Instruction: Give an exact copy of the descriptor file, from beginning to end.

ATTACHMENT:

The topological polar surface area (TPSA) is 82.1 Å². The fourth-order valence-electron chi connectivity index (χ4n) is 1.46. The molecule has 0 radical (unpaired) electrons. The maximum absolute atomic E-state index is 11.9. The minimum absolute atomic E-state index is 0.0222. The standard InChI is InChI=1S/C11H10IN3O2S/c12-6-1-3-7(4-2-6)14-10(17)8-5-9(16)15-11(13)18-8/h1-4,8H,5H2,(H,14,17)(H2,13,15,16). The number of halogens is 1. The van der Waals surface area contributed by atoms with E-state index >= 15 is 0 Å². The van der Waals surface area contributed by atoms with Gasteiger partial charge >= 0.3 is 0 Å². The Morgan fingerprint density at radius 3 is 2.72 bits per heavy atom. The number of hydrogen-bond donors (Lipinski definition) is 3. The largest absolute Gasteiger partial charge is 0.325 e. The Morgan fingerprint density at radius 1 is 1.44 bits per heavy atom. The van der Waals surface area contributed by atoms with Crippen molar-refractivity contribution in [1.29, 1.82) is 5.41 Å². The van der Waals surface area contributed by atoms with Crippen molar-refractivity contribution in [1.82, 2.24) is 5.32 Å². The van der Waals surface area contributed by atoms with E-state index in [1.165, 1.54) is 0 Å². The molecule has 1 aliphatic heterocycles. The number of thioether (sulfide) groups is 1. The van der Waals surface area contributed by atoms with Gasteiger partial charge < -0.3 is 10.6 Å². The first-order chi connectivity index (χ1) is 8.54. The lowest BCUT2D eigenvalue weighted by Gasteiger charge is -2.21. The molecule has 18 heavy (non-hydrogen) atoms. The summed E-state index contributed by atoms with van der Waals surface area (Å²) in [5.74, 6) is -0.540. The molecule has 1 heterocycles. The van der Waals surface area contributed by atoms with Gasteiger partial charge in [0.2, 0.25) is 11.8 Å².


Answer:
The topological polar surface area (TPSA) is 82.1 Å². The fourth-order valence-electron chi connectivity index (χ4n) is 1.46. The molecule has 0 radical (unpaired) electrons. The maximum absolute atomic E-state index is 11.9. The minimum absolute atomic E-state index is 0.0222. The standard InChI is InChI=1S/C11H10IN3O2S/c12-6-1-3-7(4-2-6)14-10(17)8-5-9(16)15-11(13)18-8/h1-4,8H,5H2,(H,14,17)(H2,13,15,16). The number of halogens is 1. The van der Waals surface area contributed by atoms with E-state index >= 15 is 0 Å². The van der Waals surface area contributed by atoms with Gasteiger partial charge >= 0.3 is 0 Å². The Morgan fingerprint density at radius 3 is 2.72 bits per heavy atom. The number of hydrogen-bond donors (Lipinski definition) is 3. The largest absolute Gasteiger partial charge is 0.325 e. The Morgan fingerprint density at radius 1 is 1.44 bits per heavy atom. The van der Waals surface area contributed by atoms with Crippen molar-refractivity contribution in [1.29, 1.82) is 5.41 Å². The van der Waals surface area contributed by atoms with Crippen molar-refractivity contribution in [1.82, 2.24) is 5.32 Å². The van der Waals surface area contributed by atoms with E-state index in [1.165, 1.54) is 0 Å². The molecule has 1 aliphatic heterocycles. The number of thioether (sulfide) groups is 1. The van der Waals surface area contributed by atoms with Gasteiger partial charge < -0.3 is 10.6 Å². The first-order chi connectivity index (χ1) is 8.54. The lowest BCUT2D eigenvalue weighted by Gasteiger charge is -2.21. The molecule has 18 heavy (non-hydrogen) atoms. The summed E-state index contributed by atoms with van der Waals surface area (Å²) in [5.74, 6) is -0.540. The molecule has 1 heterocycles. The van der Waals surface area contributed by atoms with Gasteiger partial charge in [0.2, 0.25) is 11.8 Å².